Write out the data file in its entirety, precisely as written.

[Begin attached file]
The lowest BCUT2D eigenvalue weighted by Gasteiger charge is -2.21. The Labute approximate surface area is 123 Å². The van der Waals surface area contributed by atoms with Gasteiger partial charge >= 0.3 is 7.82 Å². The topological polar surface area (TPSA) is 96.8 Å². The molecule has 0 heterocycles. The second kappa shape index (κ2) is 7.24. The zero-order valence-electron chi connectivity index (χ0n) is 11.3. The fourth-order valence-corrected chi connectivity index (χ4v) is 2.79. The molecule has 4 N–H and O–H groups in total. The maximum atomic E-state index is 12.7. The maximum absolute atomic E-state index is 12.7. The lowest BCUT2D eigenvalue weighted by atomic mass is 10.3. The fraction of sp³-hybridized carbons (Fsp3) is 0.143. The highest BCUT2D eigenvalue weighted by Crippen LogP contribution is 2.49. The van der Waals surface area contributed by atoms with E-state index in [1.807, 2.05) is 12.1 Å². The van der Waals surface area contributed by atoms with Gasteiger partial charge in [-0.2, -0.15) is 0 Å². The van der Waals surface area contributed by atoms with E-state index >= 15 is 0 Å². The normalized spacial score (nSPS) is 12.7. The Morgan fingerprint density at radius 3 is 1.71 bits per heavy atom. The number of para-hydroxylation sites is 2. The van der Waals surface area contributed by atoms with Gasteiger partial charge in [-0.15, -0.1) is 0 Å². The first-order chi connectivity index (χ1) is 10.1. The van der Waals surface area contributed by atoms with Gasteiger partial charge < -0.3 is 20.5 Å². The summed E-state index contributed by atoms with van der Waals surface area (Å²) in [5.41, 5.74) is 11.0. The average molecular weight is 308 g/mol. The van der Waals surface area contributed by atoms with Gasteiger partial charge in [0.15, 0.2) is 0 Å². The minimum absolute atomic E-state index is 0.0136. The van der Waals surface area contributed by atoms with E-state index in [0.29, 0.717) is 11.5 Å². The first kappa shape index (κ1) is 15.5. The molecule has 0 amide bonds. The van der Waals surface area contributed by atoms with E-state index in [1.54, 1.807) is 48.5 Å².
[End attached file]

The lowest BCUT2D eigenvalue weighted by Gasteiger charge is -2.21. The Labute approximate surface area is 123 Å². The van der Waals surface area contributed by atoms with Gasteiger partial charge >= 0.3 is 7.82 Å². The topological polar surface area (TPSA) is 96.8 Å². The molecule has 0 heterocycles. The second kappa shape index (κ2) is 7.24. The zero-order valence-electron chi connectivity index (χ0n) is 11.3. The fourth-order valence-corrected chi connectivity index (χ4v) is 2.79. The molecule has 4 N–H and O–H groups in total. The maximum atomic E-state index is 12.7. The maximum absolute atomic E-state index is 12.7. The lowest BCUT2D eigenvalue weighted by atomic mass is 10.3. The fraction of sp³-hybridized carbons (Fsp3) is 0.143. The highest BCUT2D eigenvalue weighted by Crippen LogP contribution is 2.49. The van der Waals surface area contributed by atoms with E-state index in [1.807, 2.05) is 12.1 Å². The van der Waals surface area contributed by atoms with Gasteiger partial charge in [-0.2, -0.15) is 0 Å². The van der Waals surface area contributed by atoms with E-state index >= 15 is 0 Å². The normalized spacial score (nSPS) is 12.7. The Morgan fingerprint density at radius 3 is 1.71 bits per heavy atom. The number of para-hydroxylation sites is 2. The van der Waals surface area contributed by atoms with Gasteiger partial charge in [-0.15, -0.1) is 0 Å². The first-order chi connectivity index (χ1) is 10.1. The van der Waals surface area contributed by atoms with Gasteiger partial charge < -0.3 is 20.5 Å². The summed E-state index contributed by atoms with van der Waals surface area (Å²) in [5.41, 5.74) is 11.0. The average molecular weight is 308 g/mol. The van der Waals surface area contributed by atoms with Gasteiger partial charge in [0.15, 0.2) is 0 Å². The minimum absolute atomic E-state index is 0.0136. The van der Waals surface area contributed by atoms with E-state index in [0.29, 0.717) is 11.5 Å². The first kappa shape index (κ1) is 15.5. The molecule has 0 amide bonds. The van der Waals surface area contributed by atoms with E-state index in [1.54, 1.807) is 48.5 Å².